Suspect in fatal shooting of paroled Dallas Methodist at hospital for birth of child

Suspect in fatal shooting of paroled Dallas Methodist at hospital for birth of child

A man facing a capital murder charge in the Methodist Dallas Medical Center shooting that killed two people over the weekend is a parolee who was in the hospital for the birth of his loved one’s child, prison officials said Sunday.

Nestor Oswaldo Hernandez was released from prison last October after serving time for aggravated robbery, a Texas Department of Criminal Justice spokesperson said. The news in an email. But Hernandez was granted permission to be in the hospital “to be with her significant other during childbirth,” the prison spokesperson said.

Hernandez, 30, served two years in prison after pleading guilty to a robbery in 2011, and another stint after pleading guilty to a robbery in 2015. In both cases, the victims were beaten before property is stolen.

Authorities said Hernandez entered Methodist Hospital around 11 a.m. Saturday and opened fire, killing two medical workers before being shot and wounded by a hospital police officer. The employees have not been identified. Dallas police and hospital officials on Sunday declined to release any new information, including the jobs of the two people killed.

One of the conditions of Hernandez’s parole is electronic monitoring, the TDCJ spokesman said. Dallas police said Hernandez wore an ankle monitor during the shooting. Officials did not respond to further questions about the terms of his parole, and it is unclear whether he is the father of the child. It is unclear if Hernandez has an attorney in the capital murder case.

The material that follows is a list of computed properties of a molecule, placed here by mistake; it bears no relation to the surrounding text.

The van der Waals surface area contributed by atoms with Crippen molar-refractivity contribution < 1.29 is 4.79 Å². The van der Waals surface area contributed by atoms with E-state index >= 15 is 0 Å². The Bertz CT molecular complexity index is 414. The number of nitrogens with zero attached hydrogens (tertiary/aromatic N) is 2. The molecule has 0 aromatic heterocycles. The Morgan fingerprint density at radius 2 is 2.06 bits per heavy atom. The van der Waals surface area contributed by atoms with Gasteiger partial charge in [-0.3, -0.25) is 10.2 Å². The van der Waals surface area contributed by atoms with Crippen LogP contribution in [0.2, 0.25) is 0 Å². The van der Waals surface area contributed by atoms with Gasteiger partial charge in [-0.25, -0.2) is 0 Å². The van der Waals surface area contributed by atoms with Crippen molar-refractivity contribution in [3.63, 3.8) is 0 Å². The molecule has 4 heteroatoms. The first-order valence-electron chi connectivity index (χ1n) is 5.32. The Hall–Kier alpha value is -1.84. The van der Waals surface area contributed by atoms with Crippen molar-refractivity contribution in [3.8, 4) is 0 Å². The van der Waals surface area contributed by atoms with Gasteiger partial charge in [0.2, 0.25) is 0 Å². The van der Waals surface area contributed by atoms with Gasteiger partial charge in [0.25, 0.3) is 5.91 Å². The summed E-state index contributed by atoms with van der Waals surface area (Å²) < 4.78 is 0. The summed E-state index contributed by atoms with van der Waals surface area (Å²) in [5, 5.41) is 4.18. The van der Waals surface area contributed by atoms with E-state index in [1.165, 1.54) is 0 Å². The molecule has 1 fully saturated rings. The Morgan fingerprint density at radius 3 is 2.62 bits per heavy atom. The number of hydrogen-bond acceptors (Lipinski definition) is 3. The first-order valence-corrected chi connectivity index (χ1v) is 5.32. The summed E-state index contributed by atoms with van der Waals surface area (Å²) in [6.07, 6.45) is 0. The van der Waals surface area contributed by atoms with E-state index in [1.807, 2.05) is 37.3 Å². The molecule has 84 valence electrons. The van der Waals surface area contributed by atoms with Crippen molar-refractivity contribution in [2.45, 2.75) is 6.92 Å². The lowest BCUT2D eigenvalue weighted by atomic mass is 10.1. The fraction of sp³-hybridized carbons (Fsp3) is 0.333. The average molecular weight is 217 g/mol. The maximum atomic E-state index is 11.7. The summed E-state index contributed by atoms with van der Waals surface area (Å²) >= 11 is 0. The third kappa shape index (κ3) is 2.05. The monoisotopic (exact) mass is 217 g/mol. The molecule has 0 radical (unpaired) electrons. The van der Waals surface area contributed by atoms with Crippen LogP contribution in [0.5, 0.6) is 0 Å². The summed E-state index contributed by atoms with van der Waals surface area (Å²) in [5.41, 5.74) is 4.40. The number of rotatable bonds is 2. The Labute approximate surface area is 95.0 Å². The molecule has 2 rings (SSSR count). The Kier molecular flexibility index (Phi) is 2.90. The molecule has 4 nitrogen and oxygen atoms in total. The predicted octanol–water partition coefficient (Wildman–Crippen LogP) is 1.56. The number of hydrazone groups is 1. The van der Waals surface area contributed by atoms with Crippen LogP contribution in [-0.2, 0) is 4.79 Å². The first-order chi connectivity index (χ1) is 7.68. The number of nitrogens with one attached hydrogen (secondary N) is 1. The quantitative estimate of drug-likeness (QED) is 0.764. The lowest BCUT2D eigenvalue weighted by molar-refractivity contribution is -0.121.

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On Sunday, there were no visible signs of Saturday’s violence. The hospital was open and treating patients. A Methodist police car was parked outside the emergency room and a DPD car sat near the parking lot.

Police did not provide a potential motive for the shooting or whether the workers were targeted. Dallas County Judge Clay Jenkins said in a tweet that the shooting took place near the labor and delivery section of the hospital.

There were no visible signs on Sunday of violence that had occurred the day before. The hospital was receiving patients and operating as usual. A Methodist spokesperson said the hospital was in the “early planning stages” of a vigil to honor the slain workers.

The first robbery took place in December 2011, when Hernandez was 19, according to court documents. The victim told authorities he stopped at a convenience store on Royal Lane in northwest Dallas after watching a Dallas Mavericks game, when two people, including Hernandez, made “vulgar” remarks to a friend of the victim.

The victim walked towards the group to confront them. The person with Hernandez apologized and invited the victim into his car to share a cigarette, according to a police report.